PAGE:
One reason they have become so well-known is because Rihanna has them. I sent them to her stylist for a Fenty event then she bought two pairs of mask earrings. She has worn her Nomoli Totem Asymmetric earrings with diamonds, black onyx and South Sea Pearls on Instagram.
I love your brushed gold Calabash Teacup earrings set with diamond slices. What is the symbolism of the motif?
Calabash bowls are symbolic of many things. They are one of Central and West Africa’s most artistic handicrafts. The bowls are made from large gourds which grow similarly to pumpkins. They are used as a tool after it is scoop out and dried out in the sun. It is used to carry cow’s milk and also as part of a Kora musical instrument which is synonymous with marriage. When they bring in the dowry, it is brought in a calabash bowl which symbolizes purity and prosperity. It is also synonymous with coronation of kings.
I thought why don’t we make it into earrings? We used 18K gold. I wanted it to look vibrant so it is rhodium plated to look like the sun. In the center I thought something simple. Two slices of rough diamonds which were lasered. They are around 2-carats each.
Another one of your great celebrity moments was when the model Halima Aden wore your Zen rubellite earrings to the 2020 Vanity Fair Oscar party. What inspired those stunning jewels?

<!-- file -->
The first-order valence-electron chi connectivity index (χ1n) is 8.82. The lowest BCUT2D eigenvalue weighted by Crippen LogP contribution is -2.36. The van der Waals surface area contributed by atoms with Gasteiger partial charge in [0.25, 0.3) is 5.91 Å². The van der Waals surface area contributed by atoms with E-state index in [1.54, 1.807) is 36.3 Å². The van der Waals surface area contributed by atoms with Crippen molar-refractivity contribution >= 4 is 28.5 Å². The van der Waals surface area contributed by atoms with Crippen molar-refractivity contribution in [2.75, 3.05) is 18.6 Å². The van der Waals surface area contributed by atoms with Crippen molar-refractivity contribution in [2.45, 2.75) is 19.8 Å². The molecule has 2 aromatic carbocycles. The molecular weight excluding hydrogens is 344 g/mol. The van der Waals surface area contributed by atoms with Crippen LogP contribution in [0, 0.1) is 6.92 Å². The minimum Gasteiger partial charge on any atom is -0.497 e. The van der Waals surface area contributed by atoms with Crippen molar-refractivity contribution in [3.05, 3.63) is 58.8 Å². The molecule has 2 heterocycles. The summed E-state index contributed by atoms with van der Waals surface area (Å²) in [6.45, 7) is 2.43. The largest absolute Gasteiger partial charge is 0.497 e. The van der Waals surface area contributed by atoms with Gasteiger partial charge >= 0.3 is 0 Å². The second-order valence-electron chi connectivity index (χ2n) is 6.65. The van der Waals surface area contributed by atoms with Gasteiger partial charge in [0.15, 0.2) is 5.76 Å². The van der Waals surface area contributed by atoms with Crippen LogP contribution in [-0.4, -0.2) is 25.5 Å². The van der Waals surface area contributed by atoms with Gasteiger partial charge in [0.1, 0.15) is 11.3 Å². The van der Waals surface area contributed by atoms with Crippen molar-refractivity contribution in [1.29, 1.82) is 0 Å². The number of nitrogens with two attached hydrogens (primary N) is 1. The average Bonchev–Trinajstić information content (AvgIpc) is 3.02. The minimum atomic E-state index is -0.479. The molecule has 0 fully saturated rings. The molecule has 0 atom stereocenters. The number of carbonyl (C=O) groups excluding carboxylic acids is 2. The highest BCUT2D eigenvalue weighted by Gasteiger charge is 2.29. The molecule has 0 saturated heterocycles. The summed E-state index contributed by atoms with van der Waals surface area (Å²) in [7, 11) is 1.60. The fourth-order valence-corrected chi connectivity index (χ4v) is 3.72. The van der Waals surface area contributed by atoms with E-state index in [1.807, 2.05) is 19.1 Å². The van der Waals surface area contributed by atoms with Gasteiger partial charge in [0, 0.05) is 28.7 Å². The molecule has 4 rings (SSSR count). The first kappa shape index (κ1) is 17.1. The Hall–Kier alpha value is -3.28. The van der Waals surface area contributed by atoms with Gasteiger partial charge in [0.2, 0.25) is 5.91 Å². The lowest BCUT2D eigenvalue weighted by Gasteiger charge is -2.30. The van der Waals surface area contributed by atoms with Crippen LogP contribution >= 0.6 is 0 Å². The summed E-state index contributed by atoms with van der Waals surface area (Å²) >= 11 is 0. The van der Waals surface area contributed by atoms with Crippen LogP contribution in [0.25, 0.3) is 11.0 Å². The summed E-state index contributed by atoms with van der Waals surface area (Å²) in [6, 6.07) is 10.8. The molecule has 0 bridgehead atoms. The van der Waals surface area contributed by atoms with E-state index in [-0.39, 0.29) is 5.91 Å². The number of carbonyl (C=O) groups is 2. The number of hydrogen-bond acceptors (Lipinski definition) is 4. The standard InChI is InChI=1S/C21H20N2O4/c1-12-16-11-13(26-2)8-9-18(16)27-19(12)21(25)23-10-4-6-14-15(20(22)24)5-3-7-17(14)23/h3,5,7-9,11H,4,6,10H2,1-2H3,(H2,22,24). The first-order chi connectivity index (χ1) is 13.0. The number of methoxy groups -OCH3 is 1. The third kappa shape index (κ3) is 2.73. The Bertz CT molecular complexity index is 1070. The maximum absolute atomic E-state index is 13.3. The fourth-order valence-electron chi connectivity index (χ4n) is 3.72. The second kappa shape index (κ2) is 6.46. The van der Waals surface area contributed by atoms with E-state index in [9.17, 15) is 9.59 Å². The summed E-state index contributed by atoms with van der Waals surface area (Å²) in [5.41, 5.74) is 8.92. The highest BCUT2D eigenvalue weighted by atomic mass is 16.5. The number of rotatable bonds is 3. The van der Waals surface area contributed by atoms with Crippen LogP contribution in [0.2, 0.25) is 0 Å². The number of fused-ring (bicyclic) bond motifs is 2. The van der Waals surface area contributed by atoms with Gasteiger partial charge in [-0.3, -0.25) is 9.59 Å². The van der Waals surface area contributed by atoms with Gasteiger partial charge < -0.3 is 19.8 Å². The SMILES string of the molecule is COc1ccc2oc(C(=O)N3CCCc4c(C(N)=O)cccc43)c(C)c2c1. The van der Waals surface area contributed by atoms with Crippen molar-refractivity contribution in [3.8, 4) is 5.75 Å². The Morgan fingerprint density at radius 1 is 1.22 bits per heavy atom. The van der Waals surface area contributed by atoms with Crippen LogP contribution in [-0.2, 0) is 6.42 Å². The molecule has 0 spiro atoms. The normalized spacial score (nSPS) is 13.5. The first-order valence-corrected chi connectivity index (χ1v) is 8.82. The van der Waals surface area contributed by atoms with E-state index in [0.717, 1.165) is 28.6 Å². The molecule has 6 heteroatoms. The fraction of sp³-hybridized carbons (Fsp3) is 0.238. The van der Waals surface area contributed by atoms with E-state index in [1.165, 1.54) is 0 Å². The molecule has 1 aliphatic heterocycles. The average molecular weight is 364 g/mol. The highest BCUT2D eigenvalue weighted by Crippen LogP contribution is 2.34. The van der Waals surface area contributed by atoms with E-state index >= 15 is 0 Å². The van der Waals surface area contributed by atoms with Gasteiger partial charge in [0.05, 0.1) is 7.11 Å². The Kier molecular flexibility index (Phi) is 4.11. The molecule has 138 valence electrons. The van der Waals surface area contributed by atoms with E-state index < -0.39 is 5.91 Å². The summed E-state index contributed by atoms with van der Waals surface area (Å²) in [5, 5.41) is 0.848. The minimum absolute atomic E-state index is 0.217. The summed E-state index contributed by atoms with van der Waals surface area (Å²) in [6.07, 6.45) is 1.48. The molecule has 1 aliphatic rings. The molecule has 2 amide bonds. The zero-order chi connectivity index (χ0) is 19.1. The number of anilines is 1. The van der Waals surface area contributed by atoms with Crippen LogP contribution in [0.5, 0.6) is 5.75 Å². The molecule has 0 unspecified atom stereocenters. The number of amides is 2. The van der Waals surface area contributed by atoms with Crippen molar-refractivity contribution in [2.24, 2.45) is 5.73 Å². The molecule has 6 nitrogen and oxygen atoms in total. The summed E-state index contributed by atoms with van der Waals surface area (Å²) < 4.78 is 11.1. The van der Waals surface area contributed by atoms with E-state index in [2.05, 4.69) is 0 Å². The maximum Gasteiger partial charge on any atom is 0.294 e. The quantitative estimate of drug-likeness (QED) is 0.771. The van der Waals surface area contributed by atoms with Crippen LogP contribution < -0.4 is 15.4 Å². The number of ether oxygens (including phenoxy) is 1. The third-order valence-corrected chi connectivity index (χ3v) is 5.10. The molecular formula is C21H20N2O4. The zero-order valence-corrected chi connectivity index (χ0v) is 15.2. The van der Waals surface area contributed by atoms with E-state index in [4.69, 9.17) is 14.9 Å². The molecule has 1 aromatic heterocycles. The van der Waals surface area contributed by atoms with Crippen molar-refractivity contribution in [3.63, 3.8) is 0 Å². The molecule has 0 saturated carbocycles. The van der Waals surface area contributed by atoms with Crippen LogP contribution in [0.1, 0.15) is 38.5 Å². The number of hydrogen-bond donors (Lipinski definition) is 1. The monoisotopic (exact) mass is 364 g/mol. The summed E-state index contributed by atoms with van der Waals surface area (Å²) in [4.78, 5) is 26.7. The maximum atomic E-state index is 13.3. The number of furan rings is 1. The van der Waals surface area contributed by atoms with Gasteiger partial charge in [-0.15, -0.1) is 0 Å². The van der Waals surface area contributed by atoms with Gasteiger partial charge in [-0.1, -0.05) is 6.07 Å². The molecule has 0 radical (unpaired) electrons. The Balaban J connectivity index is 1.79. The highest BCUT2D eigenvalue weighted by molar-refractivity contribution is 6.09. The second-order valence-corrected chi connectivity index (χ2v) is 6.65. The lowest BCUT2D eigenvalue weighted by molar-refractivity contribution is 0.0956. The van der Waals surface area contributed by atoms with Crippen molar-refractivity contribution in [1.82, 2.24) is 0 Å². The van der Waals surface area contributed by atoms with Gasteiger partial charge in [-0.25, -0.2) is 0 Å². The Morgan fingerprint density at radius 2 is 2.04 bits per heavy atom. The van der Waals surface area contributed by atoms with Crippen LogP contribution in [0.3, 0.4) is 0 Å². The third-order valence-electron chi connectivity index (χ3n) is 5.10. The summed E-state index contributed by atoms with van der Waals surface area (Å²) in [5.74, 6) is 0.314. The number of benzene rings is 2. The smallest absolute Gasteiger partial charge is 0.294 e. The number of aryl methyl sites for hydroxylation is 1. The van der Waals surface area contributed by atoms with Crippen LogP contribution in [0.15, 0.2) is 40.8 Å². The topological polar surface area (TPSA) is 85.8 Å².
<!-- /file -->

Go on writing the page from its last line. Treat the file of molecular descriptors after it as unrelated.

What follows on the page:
The inspiration was the the java shield and batik fabrics in Central and Western Africa. It was modeled around pattern and the way the fabric looks. The jewels are composed of cabochon rubellites and rose-cut diamonds which give some texture and dimension.
If people want to buy a piece from your the collection, what is the best way to find it and what do you have planned for the future?
People can come to us directly to make an order. We also sell at trunk show events and in art galleries. I am going to introduce e-commerce in the future. I am also going to do a little a pret – ready-to-wear collection and make more accessible pieces.
You are such a diamond expert and still work in the field consulting big brands on buying, I would love to ask you about lab grown diamonds. Could you share your thoughts on the subject?
My take on it is I don’t believe in the lab grown. When you talk about the social impact of the environment, I still believe that Africa needs the raw commodity. In Botswana, of course, diamonds are a significant part of the gross national product, but there are smaller places that benefit from diamonds as well.
I have done lots of mine visits to alluvial mining where it was a father and son digging the diamonds. If that was taken away the amount of people who would suffer would be immeasurable, because when that guy gets money he is feeding 20 other people.
There is a caveat to that statement. It can be a dark dirty world. It must be monitored and checked. Some governments need to get the right leaders and learning from other producers’ countries on what they have done and make it much better for the communities. But what would these communities do without diamonds? Lab grown diamonds could kill their livelihoods.